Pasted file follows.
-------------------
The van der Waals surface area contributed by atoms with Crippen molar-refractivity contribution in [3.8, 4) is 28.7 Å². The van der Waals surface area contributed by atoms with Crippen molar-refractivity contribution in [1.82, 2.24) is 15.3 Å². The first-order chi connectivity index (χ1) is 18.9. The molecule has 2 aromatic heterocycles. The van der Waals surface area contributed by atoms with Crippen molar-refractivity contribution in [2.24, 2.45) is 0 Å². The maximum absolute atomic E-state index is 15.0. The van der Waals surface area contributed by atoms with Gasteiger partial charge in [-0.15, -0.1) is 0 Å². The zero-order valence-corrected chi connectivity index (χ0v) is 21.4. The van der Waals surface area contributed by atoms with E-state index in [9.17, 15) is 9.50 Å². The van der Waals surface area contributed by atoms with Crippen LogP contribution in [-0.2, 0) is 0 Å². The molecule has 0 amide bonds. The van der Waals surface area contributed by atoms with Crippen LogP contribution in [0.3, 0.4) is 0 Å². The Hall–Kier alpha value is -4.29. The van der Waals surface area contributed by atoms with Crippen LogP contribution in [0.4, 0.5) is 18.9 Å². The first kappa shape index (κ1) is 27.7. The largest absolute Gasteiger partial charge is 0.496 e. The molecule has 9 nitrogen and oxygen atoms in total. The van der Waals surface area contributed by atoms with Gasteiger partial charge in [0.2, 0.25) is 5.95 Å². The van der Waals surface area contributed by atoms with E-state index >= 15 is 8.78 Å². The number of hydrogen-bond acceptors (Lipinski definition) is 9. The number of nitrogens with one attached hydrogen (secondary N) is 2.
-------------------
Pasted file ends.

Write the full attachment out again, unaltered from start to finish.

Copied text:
The van der Waals surface area contributed by atoms with Crippen molar-refractivity contribution in [3.8, 4) is 28.7 Å². The van der Waals surface area contributed by atoms with Crippen molar-refractivity contribution in [1.82, 2.24) is 15.3 Å². The first-order chi connectivity index (χ1) is 18.9. The molecule has 2 aromatic heterocycles. The van der Waals surface area contributed by atoms with Crippen molar-refractivity contribution in [2.24, 2.45) is 0 Å². The maximum absolute atomic E-state index is 15.0. The van der Waals surface area contributed by atoms with Gasteiger partial charge in [-0.15, -0.1) is 0 Å². The zero-order valence-corrected chi connectivity index (χ0v) is 21.4. The van der Waals surface area contributed by atoms with E-state index in [9.17, 15) is 9.50 Å². The van der Waals surface area contributed by atoms with Crippen LogP contribution in [-0.2, 0) is 0 Å². The molecule has 0 amide bonds. The van der Waals surface area contributed by atoms with Crippen LogP contribution in [0.3, 0.4) is 0 Å². The Hall–Kier alpha value is -4.29. The van der Waals surface area contributed by atoms with Crippen LogP contribution in [0.4, 0.5) is 18.9 Å². The first kappa shape index (κ1) is 27.7. The largest absolute Gasteiger partial charge is 0.496 e. The molecule has 9 nitrogen and oxygen atoms in total. The van der Waals surface area contributed by atoms with Gasteiger partial charge in [0.2, 0.25) is 5.95 Å². The van der Waals surface area contributed by atoms with E-state index >= 15 is 8.78 Å². The number of hydrogen-bond acceptors (Lipinski definition) is 9. The number of nitrogens with one attached hydrogen (secondary N) is 2.